The Singularity is Near, Paperback
5 out of 5 (1 rating)


Inventor and futurist Ray Kurzweil examines the next step in the evolutionary process of the union of human and machine.

Kurzweil foresees the dawning of a new civilization where we will be able to transcend our biological limitations and amplify our creativity, combining our biological skills with the vastly greater capacity, speed and knowledge-sharing abilities of our creations.

In practical terms, human ageing and illness will be reversed; pollution will be stopped and world hunger and poverty will be solved.

There will be no clear distinction between human and machine, real reality and virtual reality. "The Singularity is Near" offers a view of the coming age that is both a dramatic culmination of centuries of technological ingenuity and a genuinely inspiring vision of our ultimate destiny.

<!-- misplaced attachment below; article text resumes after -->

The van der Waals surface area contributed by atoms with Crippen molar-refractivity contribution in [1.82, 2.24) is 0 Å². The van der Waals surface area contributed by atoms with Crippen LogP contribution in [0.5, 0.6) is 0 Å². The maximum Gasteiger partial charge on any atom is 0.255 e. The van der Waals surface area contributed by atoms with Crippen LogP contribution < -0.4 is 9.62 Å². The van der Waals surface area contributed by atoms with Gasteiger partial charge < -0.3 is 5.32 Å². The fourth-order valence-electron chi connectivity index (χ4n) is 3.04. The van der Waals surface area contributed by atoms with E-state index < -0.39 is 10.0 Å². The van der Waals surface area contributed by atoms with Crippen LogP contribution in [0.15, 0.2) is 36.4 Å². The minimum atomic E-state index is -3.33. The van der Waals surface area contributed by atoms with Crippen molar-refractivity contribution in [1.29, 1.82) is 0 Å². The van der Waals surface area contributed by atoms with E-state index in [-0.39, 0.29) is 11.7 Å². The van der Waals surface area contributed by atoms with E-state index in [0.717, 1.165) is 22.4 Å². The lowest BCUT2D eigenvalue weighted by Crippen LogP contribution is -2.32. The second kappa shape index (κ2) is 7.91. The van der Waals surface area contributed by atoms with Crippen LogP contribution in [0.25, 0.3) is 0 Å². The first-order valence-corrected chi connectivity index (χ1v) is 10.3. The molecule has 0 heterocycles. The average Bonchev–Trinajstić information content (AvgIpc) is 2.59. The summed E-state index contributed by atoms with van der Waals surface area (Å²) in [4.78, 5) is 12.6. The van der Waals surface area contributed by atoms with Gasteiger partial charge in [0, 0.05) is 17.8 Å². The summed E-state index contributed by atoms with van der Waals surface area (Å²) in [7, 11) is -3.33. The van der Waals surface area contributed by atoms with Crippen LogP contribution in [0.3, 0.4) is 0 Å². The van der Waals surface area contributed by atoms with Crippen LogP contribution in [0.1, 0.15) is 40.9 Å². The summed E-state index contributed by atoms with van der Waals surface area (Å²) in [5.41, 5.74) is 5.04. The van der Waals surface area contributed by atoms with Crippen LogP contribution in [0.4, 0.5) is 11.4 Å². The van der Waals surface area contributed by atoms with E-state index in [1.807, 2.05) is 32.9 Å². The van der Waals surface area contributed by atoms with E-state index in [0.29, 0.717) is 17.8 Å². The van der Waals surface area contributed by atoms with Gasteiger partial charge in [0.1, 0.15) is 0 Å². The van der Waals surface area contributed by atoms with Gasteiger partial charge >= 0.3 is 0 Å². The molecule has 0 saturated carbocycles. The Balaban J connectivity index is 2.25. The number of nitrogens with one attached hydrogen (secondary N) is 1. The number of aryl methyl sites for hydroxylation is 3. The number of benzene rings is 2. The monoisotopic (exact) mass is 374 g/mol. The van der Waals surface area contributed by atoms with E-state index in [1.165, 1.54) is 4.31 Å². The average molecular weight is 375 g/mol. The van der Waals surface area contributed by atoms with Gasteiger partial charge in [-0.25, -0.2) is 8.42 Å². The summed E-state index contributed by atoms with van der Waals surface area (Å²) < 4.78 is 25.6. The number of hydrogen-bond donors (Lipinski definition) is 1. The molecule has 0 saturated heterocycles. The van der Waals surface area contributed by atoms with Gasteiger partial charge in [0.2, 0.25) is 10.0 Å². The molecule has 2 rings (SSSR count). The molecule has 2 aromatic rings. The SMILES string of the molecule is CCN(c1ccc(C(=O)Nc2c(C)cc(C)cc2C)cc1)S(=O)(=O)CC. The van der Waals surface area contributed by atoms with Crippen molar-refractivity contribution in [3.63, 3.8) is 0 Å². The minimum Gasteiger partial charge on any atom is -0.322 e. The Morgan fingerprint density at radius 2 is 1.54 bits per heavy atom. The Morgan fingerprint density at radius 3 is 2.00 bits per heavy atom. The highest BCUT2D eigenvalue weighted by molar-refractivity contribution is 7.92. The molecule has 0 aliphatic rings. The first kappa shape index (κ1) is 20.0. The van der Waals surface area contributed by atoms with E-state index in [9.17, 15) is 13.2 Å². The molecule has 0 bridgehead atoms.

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Ray Kurzweil’s The Singularity is NearI Stumbled upon this book after posting an article about Google (data) Clouds on some internet bulletin boards I frequent.While I believe it is rather arrogant to think one can come up with a better design than biology that is pretty much the premise of this book.No one would accuse Kurzweil of being mystical. Maybe I just don’t have a wide enough imagination but I can’t see how you could ever animate the chemical equivalent of a human being. Of course I don’t see how you get from a monkey to man either, without some kind of divine spark that is. But that’s just me. I do find it rather unsettling to think I’m just a handful of salt and a couple buckets of water though. Human conceit, sigh.At first it appeared that Kurzweil was ignorant of human nature but he does address this at the end of the book. Apparently the progress of technology is so rampant that it will happily steamroller any human objection.I think I am experiencing cognitive dissonance. On one hand I’m reading this book about how wonderful the future will be because of technology. On the other hand I am dealing with trying to get my kitchen floor heating thermostat repaired. Which is quickly turning into a task that is taking many more steps than I would have thought possible. And I am dealing with having an MP3 player jack installed in my car. Again something that is consuming much more time that I had budgeted for the job. Not to mention the fun (not!) of attempting to return some music CD’s to the (automated – gah!) library. I mean has this guy ever tried to work with a Microsoft software product? Come on!Kurzweil is a cock eyed, psychotic optimist if he thinks that technology is going to make our future better. Already we are contracting newfangled diseases like adrenal burn out when trying to cope with the exponential pace of modern day life.<i>Because computation underlies the foundations of everything we care about, from the economy to human intellect and creativity,…</i>Umm, it does?Kurzweil reminds me of a boss I used to have - Ian. I was in charge of automating some reporting. Ian would promise his higher ups some pie-in-the-sky unattainable data because he had heard from someone somewhere that it might just be possible -- one day. Or that our competitors had such data about themselves. Of course our database was incomplete, inaccurate and poorly designed. It would never, could never produce such data on our company without a serious overhaul. And then he would expect me to deliver said data according to his unrealistic schedule. I would lie in my bed in the morning in that mystical dawn between slumber and waking and promise that today would be the day I would get along with Ian. We were both professionals and adults, how hard could it be? It never happened. Always within less than a minute of being in a room together we both would be yelling. It was curious. Back to the book.Kurzweil seems to been a master delegator. He doesn’t quite know how it’s going to be done but he’s confident that some mastermind somewhere will come up with an answer to the problem. Bully for him. I’m just not confident about things unless I understand them fully. Only at that point would I be secure in making any kind of assertion about it.Recently in the British news there was a story about a sprinter who was born without legs. He was fitted with ‘blades’ which actually help him to run faster than any human with normal legs. If technology is going to ‘make us better than biology’ I just find it really disturbing to think that humans will be redesigned to such a standard.I see a whole new meaning to the word ‘nostalgia’ if at some point our biology is completely replaced by ‘better’ nano-engineered designed. Scary indeed.